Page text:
Careers & Business

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Improving office productivity

Productivity is paramount to a company's success. A productive staff tends to meet or even exceed its goals, strengthening a company along the way. As a result, business owners often find themselves looking for ways to increase productivity, which could be lagging for a number of reasons.

Though lack of morale is often assumed to be the reason behind a lack of productivity among staff, such an assumption is not always accurate. Poor productivity might be a byproduct of the office environment, which could be suffering. The following are a handful of steps business owners concerned about staff productivity can take to address those concerns and get their organizations back on the right track.

* Upgrade hardware. Thanks to the prevalence of technology, men and women have grown accustomed to getting what they need and want a lot faster than the days of yore. For example, the social networking tool Twitter has revolutionized the way many people get their news. Top stories are now broken on Twitter, which has the ability to instantly share newsworthy items that once were relegated to nightly news broadcasts or morning newspapers. Many people have grown accustomed to that immediacy, so a lack of immediacy can be frustrating. Business owners should keep that in mind when examining their hardware. Older computers, for example, are considerably slower than newer models, and older machinery can compromise productivity and frustrate employees. Upgrading employee hardware can help business owners improve efficiency and productivity and make for a happier, less frustrated workforce.

* Look into lighting. Lighting can have a significant impact on employee productivity. Adequate lighting helps employees stay alert throughout the workday, while poor lighting can cause fatigue as the day progresses. If the office is dimly lit, upgrade lighting fixtures, even installing more fixtures in areas that are especially dark.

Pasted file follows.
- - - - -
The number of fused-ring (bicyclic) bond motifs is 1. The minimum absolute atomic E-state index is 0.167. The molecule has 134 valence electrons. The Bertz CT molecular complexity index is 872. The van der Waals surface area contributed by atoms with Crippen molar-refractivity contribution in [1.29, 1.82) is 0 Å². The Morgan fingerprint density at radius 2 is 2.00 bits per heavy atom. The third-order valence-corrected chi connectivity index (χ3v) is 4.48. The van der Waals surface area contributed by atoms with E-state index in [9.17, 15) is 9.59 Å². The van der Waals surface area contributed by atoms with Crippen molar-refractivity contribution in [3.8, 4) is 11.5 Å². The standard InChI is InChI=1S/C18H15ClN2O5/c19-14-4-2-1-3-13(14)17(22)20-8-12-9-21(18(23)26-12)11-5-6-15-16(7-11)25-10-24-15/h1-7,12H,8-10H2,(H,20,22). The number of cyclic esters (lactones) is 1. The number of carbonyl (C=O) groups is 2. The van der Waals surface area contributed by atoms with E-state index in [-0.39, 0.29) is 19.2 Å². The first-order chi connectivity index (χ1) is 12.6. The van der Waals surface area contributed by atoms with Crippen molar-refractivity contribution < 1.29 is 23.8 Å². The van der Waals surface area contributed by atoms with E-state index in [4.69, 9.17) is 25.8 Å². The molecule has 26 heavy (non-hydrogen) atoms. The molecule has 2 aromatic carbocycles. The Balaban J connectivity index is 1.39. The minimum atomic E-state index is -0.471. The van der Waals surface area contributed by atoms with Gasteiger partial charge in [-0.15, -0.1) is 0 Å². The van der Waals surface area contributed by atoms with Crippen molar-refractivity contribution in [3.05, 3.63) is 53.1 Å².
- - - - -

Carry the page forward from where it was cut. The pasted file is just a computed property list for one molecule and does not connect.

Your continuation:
* Help employees hone their skills. Employees who feel as though they have reached a plateau and opportunities to advance their careers have all but dried up are less likely to be productive than those who feel they can continue to move up within a company. In such instances, employee morale needs to be addressed, even if there are no immediate promotions to be had. Business owners may improve that morale by helping employees hone their skills, be it paying for coursework that allows them to improve existing skills or sending them to seminars where they can learn more about their field. Such efforts are relatively inexpensive investments for employers, but they show employees that their companies are willing to invest in them. Such gestures can improve morale and productivity.

* Set targets and follow up on them. A sleepy office environment or low employee morale are not always behind lower productivity. In some instances, employees simply need to have goals set for them in order to improve their productivity. Goals should be realistic but not too simple to achieve, as poorly set goals can give employees the wrong impression. When tasked with meeting easy targets, some employees may think their employer does not have much confidence in their abilities, while others may embrace easy goals and use them as an excuse to be unproductive. So while goals should be realistic, they also should inspire employees to do their best. Once targets have been established, don't forget to follow up and ensure progress is being made. Setting targets but failing to follow up on employee progress can produce an environment in which employees feel as though their efforts are not valued.

* Encourage employee input. Determining why productivity is sagging is not always so easy. But many times employees themselves are a business' best resource with regard to identifying why things have taken a turn for the worse. Business owners can create an environment in which employees know their input is valued. If necessary, instruct department managers to conduct monthly meetings with staff to address issues such as work flow, teamwork and responsibility. During these meetings, which can be valuable during periods of low or even exceptional productivity, managers can solicit suggestions from employees about improving productivity and efficiency.